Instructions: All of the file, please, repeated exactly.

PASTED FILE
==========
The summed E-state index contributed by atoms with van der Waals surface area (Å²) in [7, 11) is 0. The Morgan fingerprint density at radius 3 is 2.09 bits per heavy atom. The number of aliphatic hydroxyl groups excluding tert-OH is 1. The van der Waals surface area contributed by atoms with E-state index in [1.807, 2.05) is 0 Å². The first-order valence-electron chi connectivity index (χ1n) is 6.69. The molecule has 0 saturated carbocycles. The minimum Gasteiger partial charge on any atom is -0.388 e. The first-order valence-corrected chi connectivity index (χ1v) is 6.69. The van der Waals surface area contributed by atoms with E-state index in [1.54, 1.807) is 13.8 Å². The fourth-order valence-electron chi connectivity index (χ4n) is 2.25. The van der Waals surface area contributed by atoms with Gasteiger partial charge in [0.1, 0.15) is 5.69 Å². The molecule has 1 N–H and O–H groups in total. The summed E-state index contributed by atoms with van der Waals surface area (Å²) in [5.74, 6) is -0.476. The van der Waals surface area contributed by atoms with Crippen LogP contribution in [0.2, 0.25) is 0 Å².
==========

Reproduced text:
The summed E-state index contributed by atoms with van der Waals surface area (Å²) in [7, 11) is 0. The Morgan fingerprint density at radius 3 is 2.09 bits per heavy atom. The number of aliphatic hydroxyl groups excluding tert-OH is 1. The van der Waals surface area contributed by atoms with E-state index in [1.807, 2.05) is 0 Å². The first-order valence-electron chi connectivity index (χ1n) is 6.69. The molecule has 0 saturated carbocycles. The minimum Gasteiger partial charge on any atom is -0.388 e. The first-order valence-corrected chi connectivity index (χ1v) is 6.69. The van der Waals surface area contributed by atoms with E-state index in [1.54, 1.807) is 13.8 Å². The fourth-order valence-electron chi connectivity index (χ4n) is 2.25. The van der Waals surface area contributed by atoms with Gasteiger partial charge in [0.1, 0.15) is 5.69 Å². The molecule has 1 N–H and O–H groups in total. The summed E-state index contributed by atoms with van der Waals surface area (Å²) in [5.74, 6) is -0.476. The van der Waals surface area contributed by atoms with Crippen LogP contribution in [0.2, 0.25) is 0 Å².